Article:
Without this flow of fresh air, there is little to no air circulation, which allows stale and moisture-laden air to accumulate.

When the moisture level in the air builds up, it will start to form droplets on cooler parts of the property. This usually occurs on uninsulated walls or windows that tend to be the coolest areas.

You will typically see water droplets forming around the edges of windows, around the walls that support a window frame or on bathroom mirrors and shower screens.

If you see this formation occurring, it is a good sign that you need to address your condensation and humidity levels before you start to see damage to your property.

Quick fixes for condensation control

Whilst a quick fix is not recommended as they are not permanent solutions, if you are in need to quickly remedy a condensation issue whilst you formulate a plan for a longer-term solution, you can use these tips.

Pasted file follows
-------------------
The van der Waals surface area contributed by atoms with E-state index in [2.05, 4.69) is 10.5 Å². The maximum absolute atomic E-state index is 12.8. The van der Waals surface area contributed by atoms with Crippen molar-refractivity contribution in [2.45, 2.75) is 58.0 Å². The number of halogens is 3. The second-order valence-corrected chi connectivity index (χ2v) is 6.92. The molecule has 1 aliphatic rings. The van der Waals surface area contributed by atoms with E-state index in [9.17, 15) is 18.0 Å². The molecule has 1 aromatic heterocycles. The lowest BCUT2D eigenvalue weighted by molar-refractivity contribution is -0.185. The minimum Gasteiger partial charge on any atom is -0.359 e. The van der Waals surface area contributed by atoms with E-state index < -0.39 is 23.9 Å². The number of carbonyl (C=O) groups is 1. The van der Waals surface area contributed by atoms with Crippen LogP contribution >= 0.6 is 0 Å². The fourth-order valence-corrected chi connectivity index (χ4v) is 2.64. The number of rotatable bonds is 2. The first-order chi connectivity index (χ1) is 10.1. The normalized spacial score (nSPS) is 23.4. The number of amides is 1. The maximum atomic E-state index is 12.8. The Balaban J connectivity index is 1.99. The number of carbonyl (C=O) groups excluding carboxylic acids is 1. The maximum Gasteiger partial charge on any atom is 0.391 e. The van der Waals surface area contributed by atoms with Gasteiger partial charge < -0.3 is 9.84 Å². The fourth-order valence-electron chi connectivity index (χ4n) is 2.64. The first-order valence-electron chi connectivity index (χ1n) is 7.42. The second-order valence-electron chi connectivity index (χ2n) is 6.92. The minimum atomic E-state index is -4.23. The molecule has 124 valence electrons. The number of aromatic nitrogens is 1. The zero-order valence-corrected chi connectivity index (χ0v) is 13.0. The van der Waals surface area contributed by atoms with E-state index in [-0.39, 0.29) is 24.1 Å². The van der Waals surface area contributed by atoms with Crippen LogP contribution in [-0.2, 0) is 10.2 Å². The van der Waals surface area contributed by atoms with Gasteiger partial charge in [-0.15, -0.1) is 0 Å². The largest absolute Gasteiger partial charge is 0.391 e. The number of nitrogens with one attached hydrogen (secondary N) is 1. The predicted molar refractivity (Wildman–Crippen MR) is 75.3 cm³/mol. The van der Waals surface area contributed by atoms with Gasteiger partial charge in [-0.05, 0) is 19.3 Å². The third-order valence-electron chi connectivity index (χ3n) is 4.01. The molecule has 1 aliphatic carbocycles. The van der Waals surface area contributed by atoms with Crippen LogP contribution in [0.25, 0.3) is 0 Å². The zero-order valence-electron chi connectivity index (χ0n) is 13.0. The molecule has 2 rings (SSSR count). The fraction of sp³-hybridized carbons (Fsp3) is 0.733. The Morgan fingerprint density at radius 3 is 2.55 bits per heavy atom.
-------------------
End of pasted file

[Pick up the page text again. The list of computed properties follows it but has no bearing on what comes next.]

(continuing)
1. Buy a hygrometer

A digital hygrometer will constantly monitor the humidity levels in any room that it is put in. If you place several throughout a property, you will get a good overall knowledge of the average humidity levels of your home.

You will also be able to spot any problem areas that generate or contain the highest levels of moisture. The information can help you to formulate a long term strategy for eliminating excess moisture levels.

2. Open windows during high humidity times

open window

Using your hygrometer will let you see any points in the day where moisture levels in your home rise to a high level.

These will typically be during cooking, whilst washing is drying, or during times of the day where there are people bathing such as morning and evenings.

3. Remove carpets from bathrooms

It’s no longer fashionable, but another great reason to remove any carpets from bathrooms is that they retain moisture.

The water that remains in the carpet will evaporate and add additional moisture into the air. This will increase the humidity levels in a home and make condensation and mould growth more likely.

4. Create airflow